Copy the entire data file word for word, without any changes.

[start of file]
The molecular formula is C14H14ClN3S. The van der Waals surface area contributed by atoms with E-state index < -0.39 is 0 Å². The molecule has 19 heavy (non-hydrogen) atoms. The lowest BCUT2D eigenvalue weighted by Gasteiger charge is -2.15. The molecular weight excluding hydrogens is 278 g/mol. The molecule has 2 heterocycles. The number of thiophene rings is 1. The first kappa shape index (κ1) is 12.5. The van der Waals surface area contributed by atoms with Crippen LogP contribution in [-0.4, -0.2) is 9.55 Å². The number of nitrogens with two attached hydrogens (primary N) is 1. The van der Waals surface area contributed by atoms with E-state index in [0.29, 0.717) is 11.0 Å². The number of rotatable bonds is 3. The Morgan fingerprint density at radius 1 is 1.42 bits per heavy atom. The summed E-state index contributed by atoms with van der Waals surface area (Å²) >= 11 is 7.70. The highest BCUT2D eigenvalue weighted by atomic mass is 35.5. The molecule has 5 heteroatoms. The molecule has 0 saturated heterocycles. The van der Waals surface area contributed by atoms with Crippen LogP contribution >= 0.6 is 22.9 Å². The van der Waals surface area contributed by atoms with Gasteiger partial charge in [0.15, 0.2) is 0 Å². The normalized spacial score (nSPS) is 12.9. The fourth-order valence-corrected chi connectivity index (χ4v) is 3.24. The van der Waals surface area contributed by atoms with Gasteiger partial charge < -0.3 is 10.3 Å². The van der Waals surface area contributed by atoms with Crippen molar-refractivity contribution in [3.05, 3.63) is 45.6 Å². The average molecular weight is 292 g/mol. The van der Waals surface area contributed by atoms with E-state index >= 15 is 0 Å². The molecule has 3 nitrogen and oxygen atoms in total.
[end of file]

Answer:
The molecular formula is C14H14ClN3S. The van der Waals surface area contributed by atoms with E-state index < -0.39 is 0 Å². The molecule has 19 heavy (non-hydrogen) atoms. The lowest BCUT2D eigenvalue weighted by Gasteiger charge is -2.15. The molecular weight excluding hydrogens is 278 g/mol. The molecule has 2 heterocycles. The number of thiophene rings is 1. The first kappa shape index (κ1) is 12.5. The van der Waals surface area contributed by atoms with Crippen LogP contribution in [-0.4, -0.2) is 9.55 Å². The number of nitrogens with two attached hydrogens (primary N) is 1. The van der Waals surface area contributed by atoms with E-state index in [0.29, 0.717) is 11.0 Å². The number of rotatable bonds is 3. The Morgan fingerprint density at radius 1 is 1.42 bits per heavy atom. The summed E-state index contributed by atoms with van der Waals surface area (Å²) >= 11 is 7.70. The highest BCUT2D eigenvalue weighted by atomic mass is 35.5. The molecule has 5 heteroatoms. The molecule has 0 saturated heterocycles. The van der Waals surface area contributed by atoms with Crippen LogP contribution >= 0.6 is 22.9 Å². The van der Waals surface area contributed by atoms with Gasteiger partial charge in [0.15, 0.2) is 0 Å². The normalized spacial score (nSPS) is 12.9. The fourth-order valence-corrected chi connectivity index (χ4v) is 3.24. The van der Waals surface area contributed by atoms with Gasteiger partial charge < -0.3 is 10.3 Å². The van der Waals surface area contributed by atoms with Crippen molar-refractivity contribution in [3.05, 3.63) is 45.6 Å². The average molecular weight is 292 g/mol. The van der Waals surface area contributed by atoms with E-state index >= 15 is 0 Å². The molecule has 3 nitrogen and oxygen atoms in total.